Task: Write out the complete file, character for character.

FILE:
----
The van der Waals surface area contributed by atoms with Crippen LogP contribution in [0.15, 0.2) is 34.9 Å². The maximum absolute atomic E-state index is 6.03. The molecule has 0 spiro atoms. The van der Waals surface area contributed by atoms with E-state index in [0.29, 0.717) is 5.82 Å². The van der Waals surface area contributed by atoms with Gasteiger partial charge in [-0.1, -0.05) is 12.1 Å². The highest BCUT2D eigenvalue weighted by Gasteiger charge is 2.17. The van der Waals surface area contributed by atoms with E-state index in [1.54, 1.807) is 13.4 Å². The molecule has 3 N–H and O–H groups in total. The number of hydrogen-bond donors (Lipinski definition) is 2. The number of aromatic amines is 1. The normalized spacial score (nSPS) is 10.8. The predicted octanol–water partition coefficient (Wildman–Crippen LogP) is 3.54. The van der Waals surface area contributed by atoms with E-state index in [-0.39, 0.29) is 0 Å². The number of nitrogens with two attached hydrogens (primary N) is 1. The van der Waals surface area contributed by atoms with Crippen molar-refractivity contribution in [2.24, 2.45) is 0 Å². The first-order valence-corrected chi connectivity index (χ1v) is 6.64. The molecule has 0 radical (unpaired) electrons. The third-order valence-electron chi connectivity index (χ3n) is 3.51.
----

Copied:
The van der Waals surface area contributed by atoms with Crippen LogP contribution in [0.15, 0.2) is 34.9 Å². The maximum absolute atomic E-state index is 6.03. The molecule has 0 spiro atoms. The van der Waals surface area contributed by atoms with E-state index in [0.29, 0.717) is 5.82 Å². The van der Waals surface area contributed by atoms with Gasteiger partial charge in [-0.1, -0.05) is 12.1 Å². The highest BCUT2D eigenvalue weighted by Gasteiger charge is 2.17. The van der Waals surface area contributed by atoms with E-state index in [1.54, 1.807) is 13.4 Å². The molecule has 3 N–H and O–H groups in total. The number of hydrogen-bond donors (Lipinski definition) is 2. The number of aromatic amines is 1. The normalized spacial score (nSPS) is 10.8. The predicted octanol–water partition coefficient (Wildman–Crippen LogP) is 3.54. The van der Waals surface area contributed by atoms with E-state index in [-0.39, 0.29) is 0 Å². The number of nitrogens with two attached hydrogens (primary N) is 1. The van der Waals surface area contributed by atoms with Crippen molar-refractivity contribution in [2.24, 2.45) is 0 Å². The first-order valence-corrected chi connectivity index (χ1v) is 6.64. The molecule has 0 radical (unpaired) electrons. The third-order valence-electron chi connectivity index (χ3n) is 3.51.